The rates of institutional violence are getting higher in the world of nowadays. Employees of various career fields tend to become involved into violence at the workplace. The individuals that suffer from workplace violence the most often are the workers of service providing professions that have to be in contact with various individuals daily and for many hours. At times, certain issues may result in serious conflicts where one of the sides becomes victimized.
For the workers of service providing professions it is important to know the main precipitating factors that increase the risk of getting into a violent situation in order to prevent it from happening. The increasing number of handguns and other kinds of weapons carried by individuals is definitely one of the most important risk factors causing institutional violence, as it empowers individuals to act aggressively (Stokowski 2010).
Interaction with mentally unhealthy people is another precipitating factor putting service providers at risk of getting injured or attacked. Unrestricted movement within the institutions allows dangerous and aggressive individuals freedom of victimizing the employees. Lengthy lines and waiting also makes clients impatient and nervous and may result in fights.
Isolated work with clients is another way to put workers at risk of getting attacked. Besides, the environments around the institutions such as dark parking lots may become locations suitable for violence. Finally, lack of training in conflict prevention provided for the staff increases the risk of being involved into unresolved conflicts.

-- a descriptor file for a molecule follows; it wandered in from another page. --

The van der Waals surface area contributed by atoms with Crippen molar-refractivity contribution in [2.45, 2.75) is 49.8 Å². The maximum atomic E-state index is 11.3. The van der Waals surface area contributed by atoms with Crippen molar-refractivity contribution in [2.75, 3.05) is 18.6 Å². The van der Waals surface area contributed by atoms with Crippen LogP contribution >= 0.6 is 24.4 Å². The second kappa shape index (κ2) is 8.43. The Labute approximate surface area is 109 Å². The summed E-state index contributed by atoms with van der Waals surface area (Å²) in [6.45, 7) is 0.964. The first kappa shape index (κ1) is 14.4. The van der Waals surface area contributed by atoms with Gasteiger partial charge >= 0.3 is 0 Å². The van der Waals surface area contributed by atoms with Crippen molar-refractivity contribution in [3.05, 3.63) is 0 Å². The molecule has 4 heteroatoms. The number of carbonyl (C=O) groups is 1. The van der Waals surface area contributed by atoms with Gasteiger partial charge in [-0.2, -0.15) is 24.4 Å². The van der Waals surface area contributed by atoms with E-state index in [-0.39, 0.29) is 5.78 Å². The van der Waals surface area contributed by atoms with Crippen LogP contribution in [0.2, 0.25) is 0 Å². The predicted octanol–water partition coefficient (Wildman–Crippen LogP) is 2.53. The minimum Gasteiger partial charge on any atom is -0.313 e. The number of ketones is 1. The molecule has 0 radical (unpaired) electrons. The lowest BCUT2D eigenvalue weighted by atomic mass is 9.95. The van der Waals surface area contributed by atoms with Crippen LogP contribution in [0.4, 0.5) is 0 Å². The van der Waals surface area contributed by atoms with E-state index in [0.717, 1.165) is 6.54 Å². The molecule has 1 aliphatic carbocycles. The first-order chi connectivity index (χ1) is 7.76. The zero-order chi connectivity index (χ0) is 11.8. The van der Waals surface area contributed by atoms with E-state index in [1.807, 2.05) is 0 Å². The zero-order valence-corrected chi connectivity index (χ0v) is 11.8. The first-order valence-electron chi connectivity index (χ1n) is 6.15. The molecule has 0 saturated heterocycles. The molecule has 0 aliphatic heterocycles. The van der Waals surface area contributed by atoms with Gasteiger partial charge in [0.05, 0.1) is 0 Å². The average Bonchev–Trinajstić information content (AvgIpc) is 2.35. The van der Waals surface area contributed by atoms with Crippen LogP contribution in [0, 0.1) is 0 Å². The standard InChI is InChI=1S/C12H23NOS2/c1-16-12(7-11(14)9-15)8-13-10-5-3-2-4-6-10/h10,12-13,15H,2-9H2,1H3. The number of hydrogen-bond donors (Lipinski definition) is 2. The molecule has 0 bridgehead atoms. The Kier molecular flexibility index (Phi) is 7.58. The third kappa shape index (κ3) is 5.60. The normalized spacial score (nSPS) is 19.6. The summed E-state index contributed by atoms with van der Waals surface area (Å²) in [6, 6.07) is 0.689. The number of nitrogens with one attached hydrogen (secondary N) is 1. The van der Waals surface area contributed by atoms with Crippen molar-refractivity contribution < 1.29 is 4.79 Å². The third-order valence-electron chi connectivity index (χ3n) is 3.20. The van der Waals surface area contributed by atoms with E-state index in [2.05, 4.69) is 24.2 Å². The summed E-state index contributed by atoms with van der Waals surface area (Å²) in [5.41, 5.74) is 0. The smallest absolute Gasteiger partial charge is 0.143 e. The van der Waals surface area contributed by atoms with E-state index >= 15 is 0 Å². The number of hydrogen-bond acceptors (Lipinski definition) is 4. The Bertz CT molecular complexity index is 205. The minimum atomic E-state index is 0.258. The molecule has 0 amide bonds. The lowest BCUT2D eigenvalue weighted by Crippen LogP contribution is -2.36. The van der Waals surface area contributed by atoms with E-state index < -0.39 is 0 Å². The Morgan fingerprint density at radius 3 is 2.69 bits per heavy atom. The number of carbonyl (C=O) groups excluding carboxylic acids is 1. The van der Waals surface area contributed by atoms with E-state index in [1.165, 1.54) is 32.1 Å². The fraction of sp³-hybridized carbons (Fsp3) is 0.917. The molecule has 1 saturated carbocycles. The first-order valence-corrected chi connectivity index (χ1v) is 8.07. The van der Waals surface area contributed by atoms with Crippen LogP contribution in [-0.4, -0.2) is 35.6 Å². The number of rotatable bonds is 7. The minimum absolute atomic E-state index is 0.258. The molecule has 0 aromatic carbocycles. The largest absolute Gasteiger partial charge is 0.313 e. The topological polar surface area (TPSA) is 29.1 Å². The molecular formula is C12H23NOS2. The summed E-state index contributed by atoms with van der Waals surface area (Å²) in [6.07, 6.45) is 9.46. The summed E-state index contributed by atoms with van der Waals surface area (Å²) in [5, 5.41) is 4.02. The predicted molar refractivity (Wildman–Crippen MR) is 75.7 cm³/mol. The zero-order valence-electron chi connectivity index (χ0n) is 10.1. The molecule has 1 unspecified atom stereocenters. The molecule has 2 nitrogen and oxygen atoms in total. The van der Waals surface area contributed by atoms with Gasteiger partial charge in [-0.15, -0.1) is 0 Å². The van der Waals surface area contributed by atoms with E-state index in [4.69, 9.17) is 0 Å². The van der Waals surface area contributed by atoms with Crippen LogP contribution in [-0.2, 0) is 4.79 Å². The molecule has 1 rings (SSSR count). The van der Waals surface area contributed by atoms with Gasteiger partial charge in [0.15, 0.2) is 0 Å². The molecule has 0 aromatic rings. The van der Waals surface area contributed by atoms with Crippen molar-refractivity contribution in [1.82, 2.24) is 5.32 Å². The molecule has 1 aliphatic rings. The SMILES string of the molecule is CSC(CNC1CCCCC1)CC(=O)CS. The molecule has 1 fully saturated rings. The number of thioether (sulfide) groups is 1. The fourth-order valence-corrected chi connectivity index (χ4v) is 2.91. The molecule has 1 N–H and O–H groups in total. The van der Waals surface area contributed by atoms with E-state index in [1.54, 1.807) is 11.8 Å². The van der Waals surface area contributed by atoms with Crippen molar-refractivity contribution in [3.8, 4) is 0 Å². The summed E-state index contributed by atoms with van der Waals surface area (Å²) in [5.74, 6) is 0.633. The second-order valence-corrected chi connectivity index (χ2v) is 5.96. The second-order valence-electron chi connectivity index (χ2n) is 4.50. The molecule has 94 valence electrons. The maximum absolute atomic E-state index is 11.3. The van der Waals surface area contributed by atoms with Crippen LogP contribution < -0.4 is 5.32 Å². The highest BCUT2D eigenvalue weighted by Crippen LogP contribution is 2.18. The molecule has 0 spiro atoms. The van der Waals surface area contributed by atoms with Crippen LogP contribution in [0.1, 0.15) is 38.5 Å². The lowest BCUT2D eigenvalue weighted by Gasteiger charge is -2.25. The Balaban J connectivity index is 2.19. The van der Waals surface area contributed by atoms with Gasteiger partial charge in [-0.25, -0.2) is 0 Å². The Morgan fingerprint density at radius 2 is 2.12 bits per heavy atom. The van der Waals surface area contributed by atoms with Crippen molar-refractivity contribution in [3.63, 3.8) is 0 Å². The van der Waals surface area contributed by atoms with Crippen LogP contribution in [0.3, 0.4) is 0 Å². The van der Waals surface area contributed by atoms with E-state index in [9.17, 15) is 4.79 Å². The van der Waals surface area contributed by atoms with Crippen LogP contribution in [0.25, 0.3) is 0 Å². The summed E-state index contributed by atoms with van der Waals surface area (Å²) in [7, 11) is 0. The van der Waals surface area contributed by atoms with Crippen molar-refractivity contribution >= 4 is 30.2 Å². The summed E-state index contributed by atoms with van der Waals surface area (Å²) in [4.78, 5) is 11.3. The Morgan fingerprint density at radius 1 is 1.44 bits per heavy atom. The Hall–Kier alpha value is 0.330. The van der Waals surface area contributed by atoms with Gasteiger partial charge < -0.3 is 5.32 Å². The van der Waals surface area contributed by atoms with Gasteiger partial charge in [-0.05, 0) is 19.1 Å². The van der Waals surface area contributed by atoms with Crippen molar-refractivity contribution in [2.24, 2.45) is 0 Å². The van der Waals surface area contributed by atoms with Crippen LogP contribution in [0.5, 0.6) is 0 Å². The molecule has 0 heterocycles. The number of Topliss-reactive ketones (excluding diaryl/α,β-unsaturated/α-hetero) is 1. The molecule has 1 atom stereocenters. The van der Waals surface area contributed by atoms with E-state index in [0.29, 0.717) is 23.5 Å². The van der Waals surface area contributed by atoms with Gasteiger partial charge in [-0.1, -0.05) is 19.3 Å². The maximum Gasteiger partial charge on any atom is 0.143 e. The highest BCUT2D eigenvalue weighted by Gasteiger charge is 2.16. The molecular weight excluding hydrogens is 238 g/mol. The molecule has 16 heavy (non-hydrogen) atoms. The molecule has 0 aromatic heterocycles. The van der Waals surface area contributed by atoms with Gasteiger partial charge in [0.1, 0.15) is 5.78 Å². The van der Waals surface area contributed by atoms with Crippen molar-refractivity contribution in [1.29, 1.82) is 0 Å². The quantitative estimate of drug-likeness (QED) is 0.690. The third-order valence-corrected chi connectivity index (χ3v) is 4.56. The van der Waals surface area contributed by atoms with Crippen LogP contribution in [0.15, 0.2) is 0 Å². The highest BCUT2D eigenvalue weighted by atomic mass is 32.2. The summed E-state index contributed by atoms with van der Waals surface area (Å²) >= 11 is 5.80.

Institutional culpability as a cause or one of the risk factors increasing the chance of an employee getting becoming victimized at the workplace is absence of conflict resolution training provided by the organization for its workers. Institutions with multiple risk factors of workplace violence ought to provide their employees with special means of protection such as security devices.
When an employee is victimized and they get injured because of inability to protect themselves, the damage is caused due to the institutional culpability because the organization could not or did not want to be on the safe side and afford some security training and devices for the workers (James & Gilliland 2012).
Staff culpability occurs when a worker of a service providing institution caused the act of violence from the side of a client. For example, employees that work very slow causing huge lines of waiting clients are at risk of being confronted by an aggravated individual or a group of people. Employees that behave inappropriately during the conflict also risk to become victimized.
Examples of inappropriate workplace behavior are rudeness, insults addressed to the employees, intended provocation of a fight, intrusive comments, and at times, even telling a nervous client to calm down may become the starting point of a heated argument.